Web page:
One day without COVID-19 deaths
Suffolk County had no reported deaths from COVID-19 on Wednesday, the first time this year without a virus fatality, said Lisa Black, the county’s chief deputy county executive.
At least one person in the county has died of virus-related causes every day for the past six months, Black said. Wednesday was the first day since November when that was not the case.
The county’s infection level was at 1.2%, with hospitalization and case figures also at their lowest levels since November, county health officials said.
"That’s really encouraging," Black said.
The state reports 3,362 Suffolk residents have died of COVID-19 since March 2020.
Nearly half of county residents — about 722,000, or 48.8% — have received at least one dose of a COVID-19 vaccine. That is about 63% of eligible residents, ages 16 and older, according to state and county health data.
Nassau to young: Don't miss out
Nassau County will host a four-day event next week to get teens vaccinated, Curran said Wednesday.
"Getting back to normal is very appealing to so many young people, and maybe it could help your social life as well," Curran said.
High school students will be able to get the vaccine during "student days" at the Nassau Community College gym, from May 13-16, as the county aims to inoculate 500 teens a day. Students can sign up through the county website.
Nassau, in partnership with Northwell Health, will administer the two-dose Pfizer-BioNTech vaccine, for those 16 and older.
Students who participate in community service will qualify for two days of service, and getting vaccinated will result in six hours of credit for getting the shots.
"Up to now, we’ve really been focusing on vaccinating the most vulnerable," Curran said, noting that 83% of residents 65 and older have been vaccinated in Nassau.
"We have the luxury now of turning our focus on young people, because we have the supply," she added. "We want to make sure we are getting our kids vaccinated as well. To soundly defeat this pandemic and return to normal life, we need as many people as possible to roll up their sleeves, and now it’s time for the young folks."
Curran said getting vaccinated against COVID-19 is "appealing" to young people, with proms, graduations, and regular social interactions potentially affected by their inoculation.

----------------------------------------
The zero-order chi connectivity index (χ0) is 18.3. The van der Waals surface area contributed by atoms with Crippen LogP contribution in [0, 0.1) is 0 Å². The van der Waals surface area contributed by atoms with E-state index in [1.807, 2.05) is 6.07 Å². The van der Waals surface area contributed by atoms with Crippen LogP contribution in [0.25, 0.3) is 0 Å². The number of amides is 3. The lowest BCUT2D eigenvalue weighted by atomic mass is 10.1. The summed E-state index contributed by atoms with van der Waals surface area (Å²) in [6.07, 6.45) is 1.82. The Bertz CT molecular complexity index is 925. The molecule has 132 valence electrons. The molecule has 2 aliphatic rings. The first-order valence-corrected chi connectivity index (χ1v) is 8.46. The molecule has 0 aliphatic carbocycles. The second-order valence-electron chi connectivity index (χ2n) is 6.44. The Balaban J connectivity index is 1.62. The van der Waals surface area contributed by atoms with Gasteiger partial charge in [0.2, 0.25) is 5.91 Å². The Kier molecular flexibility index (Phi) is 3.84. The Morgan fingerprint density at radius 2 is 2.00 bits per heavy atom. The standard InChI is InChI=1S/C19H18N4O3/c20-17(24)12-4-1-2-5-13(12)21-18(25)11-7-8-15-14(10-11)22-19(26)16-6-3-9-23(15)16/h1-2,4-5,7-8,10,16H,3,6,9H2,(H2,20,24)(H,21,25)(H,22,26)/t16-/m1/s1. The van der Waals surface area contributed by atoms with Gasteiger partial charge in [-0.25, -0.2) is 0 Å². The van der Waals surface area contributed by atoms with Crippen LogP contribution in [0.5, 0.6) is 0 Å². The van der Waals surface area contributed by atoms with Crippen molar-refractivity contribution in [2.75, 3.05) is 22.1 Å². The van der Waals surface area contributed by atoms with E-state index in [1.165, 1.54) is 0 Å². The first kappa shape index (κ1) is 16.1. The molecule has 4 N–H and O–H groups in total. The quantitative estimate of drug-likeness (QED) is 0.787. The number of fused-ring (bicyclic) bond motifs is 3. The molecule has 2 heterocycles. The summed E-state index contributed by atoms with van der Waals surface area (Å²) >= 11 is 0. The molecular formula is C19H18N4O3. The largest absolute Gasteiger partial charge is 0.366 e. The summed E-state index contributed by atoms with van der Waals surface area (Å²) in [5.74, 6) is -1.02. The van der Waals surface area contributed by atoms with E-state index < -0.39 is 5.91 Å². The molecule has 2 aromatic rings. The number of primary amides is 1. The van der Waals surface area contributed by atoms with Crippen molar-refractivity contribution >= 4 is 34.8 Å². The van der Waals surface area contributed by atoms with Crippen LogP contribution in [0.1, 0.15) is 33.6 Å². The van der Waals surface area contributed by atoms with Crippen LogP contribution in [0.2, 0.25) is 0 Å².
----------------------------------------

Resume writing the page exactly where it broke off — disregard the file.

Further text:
Elsewhere, Stony Brook University said the vaccination center at the state-run facility at the school's Innovation & Discovery Building in the university's Research and Development Park administered shot No. 200,000 on Thursday. The location has been up and running since Jan. 18.
In total, Stony Brook Medicine has administered 350,000 vaccines at distribution sites throughout Long Island.
Stop & Shop on Thursday said its pharmacies have started to provide same-day COVID-19 immunizations. The supermarket chain said customers can still schedule a vaccine appointment on its website, but appointments are no longer required.
Stop & Shop operates about 30 pharmacies on Long Island, and more than 250 pharmacies across the Northeast, including New York, New Jersey and Connecticut.
Earlier this week, Walmart and Sam's Club said its COVID-19 immunizations were also available without an appointment at its 107 New York pharmacies.
NYC wants to vaccinate tourists
New York City Mayor Bill de Blasio wants state permission to offer vaccination to out-of-state tourists, requesting a change in the state rule limiting vaccines to state residents.
"It makes sense to put mobile vaccination sites where the tourists are. That is good for all of us that they get vaccinated," he said.
The city would use the one-dose Johnson & Johnson vaccine, with mobile sites at Times Square, Brooklyn Bridge Park, Central Park, the High Line and other tourist hot spots.
De Blasio said the city was prepared to start this weekend, pending state permission. An email inquiry to Cuomo's office wasn’t returned.